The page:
After my friend let me try this I had to go get one for myself. Get ready for a glowing review whenever I get around to it.
12 days ago 8Who liked this?
@casualtorture I’ve got an Old Malt Cask 20 year old Tobermory that is superb. I seem to like everything that comes out of that distillery lately, especially the Ledaig. I’ll be keeping an eye out for that Tobermory of yours.
11 days ago 6Who liked this?
Pay day on weds so brought these two bottles online.
Both independent bottles both from indy bottlers I've not tried yet.
I've only actually been buying independent bottles for 3-4 years and the number of new independent bottlers that have sprung up in that time is incredible. Every month seems to bring a new indy bottler. And some of these indy releases are actually really hard to get hold off. Malt fans snap them up almost as quick as the latest Springbank Local Barley! I've tried without any succes to get hold of a Thompson brothers bottles as they have a great reputation. And Adelphi put out a release of half a dozen bottles on Weds and they were almost all out of stock everywhere within hours.
Anyway Na Braithrean (gaelic for brothers) seem to have built a decent reputation in quite a short time frame and getting hold of their bottles is actually not that easy. So I'm quite pleased to have got a bottle. They have a bit of a gimmick. They take a cask mature it for so many years, then split the cask. They finish half in one type of cask and the other half in a different cask. They call one the 'big brother' and the other the 'wee brother'.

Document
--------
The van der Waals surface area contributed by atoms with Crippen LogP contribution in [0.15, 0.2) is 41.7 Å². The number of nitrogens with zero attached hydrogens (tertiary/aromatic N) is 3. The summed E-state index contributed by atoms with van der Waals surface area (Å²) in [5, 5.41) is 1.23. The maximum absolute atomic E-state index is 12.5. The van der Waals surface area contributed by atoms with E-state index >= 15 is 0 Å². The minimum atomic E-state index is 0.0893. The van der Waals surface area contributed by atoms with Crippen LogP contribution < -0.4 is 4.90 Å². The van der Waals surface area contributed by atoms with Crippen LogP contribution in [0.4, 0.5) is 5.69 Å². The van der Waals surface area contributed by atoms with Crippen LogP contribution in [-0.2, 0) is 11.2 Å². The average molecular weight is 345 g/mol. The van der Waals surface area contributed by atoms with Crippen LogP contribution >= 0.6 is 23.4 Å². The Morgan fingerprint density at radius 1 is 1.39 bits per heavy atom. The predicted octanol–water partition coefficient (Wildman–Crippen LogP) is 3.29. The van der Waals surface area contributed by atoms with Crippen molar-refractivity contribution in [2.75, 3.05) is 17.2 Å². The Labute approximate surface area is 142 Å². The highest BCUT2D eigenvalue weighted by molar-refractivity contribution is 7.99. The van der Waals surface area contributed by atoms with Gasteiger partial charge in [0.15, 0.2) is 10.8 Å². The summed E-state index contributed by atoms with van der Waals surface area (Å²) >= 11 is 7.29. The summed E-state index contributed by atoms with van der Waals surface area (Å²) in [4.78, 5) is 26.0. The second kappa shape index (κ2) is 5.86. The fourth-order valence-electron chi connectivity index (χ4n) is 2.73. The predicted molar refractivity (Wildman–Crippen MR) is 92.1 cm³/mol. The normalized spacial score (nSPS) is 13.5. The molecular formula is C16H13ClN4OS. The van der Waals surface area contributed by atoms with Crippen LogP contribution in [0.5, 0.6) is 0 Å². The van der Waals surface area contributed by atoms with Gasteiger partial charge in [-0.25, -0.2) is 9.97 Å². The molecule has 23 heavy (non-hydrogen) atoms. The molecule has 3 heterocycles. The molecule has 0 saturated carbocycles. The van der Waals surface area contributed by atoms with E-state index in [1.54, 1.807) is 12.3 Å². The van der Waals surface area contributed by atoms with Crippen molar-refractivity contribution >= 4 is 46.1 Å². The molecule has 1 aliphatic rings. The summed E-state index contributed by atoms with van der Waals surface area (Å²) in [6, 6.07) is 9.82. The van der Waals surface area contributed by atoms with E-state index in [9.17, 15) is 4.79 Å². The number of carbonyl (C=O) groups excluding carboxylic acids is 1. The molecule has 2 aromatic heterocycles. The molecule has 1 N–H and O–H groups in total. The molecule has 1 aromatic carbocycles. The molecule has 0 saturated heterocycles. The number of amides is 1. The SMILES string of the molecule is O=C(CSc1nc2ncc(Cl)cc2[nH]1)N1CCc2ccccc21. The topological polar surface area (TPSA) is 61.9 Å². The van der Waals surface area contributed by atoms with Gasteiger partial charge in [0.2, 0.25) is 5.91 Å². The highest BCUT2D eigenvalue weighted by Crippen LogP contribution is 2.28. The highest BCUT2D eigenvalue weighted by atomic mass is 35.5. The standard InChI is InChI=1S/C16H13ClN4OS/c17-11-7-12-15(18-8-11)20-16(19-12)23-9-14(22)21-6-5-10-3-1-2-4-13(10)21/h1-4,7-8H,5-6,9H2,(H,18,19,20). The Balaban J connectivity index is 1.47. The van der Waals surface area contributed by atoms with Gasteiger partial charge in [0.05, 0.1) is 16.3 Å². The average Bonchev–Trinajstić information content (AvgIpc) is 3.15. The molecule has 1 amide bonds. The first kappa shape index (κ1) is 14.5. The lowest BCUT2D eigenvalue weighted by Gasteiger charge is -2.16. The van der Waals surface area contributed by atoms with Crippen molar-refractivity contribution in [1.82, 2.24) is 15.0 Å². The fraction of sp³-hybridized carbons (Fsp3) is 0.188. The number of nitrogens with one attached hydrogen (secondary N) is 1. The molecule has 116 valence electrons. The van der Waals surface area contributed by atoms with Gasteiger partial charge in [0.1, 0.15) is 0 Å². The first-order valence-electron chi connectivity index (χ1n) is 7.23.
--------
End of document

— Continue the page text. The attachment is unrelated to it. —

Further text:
The idea of their gimmick I suppose is that people buy both bottles and compare them. But in all honesty I can't see many people doing that. If I'd have brought both brothers it would have cost me £140 and who is going to spend that much on 2 bottles of the same whisky given a different finish?
The bottle I have from them is the 'big brother' a 13 year old Linkwood finished in an ex-Islay Sherry cask. Bottles at 52%. The wee brother which I passed on was the same whisky finished in a rum cask instead.
The second bottle I have is from another new indy bottler less imaginatively named 'the Single cask'. It's a 12 year old Teaninich (a distillery I've never tried) finished in an ex Laphroiag quarter cask and bottled at cask strength of 51.2%
Took a bit of a gamble with both these, let's hope it pays off!
2 days ago 7Who liked this?
Got a little more than I planned for in my pay packet and have been spending little lately so fancied a treat! After much umming and ahhing I opted for a G & M Mortlach 15 @46%. I've eyed the OB 16 for a while but there is a lot of chatter about later batches being inferior. When I saw this newish G&M release was at 46% I bit!
I also picked up a Mellow Corn to get the free delivery. Enjoyed my last bottle a lot and it's good to have a few unusual things on hand. And I think us UK buyers have to get it while we can, so to speak, where US whisky is concerned.
11 hours ago 1Who liked this?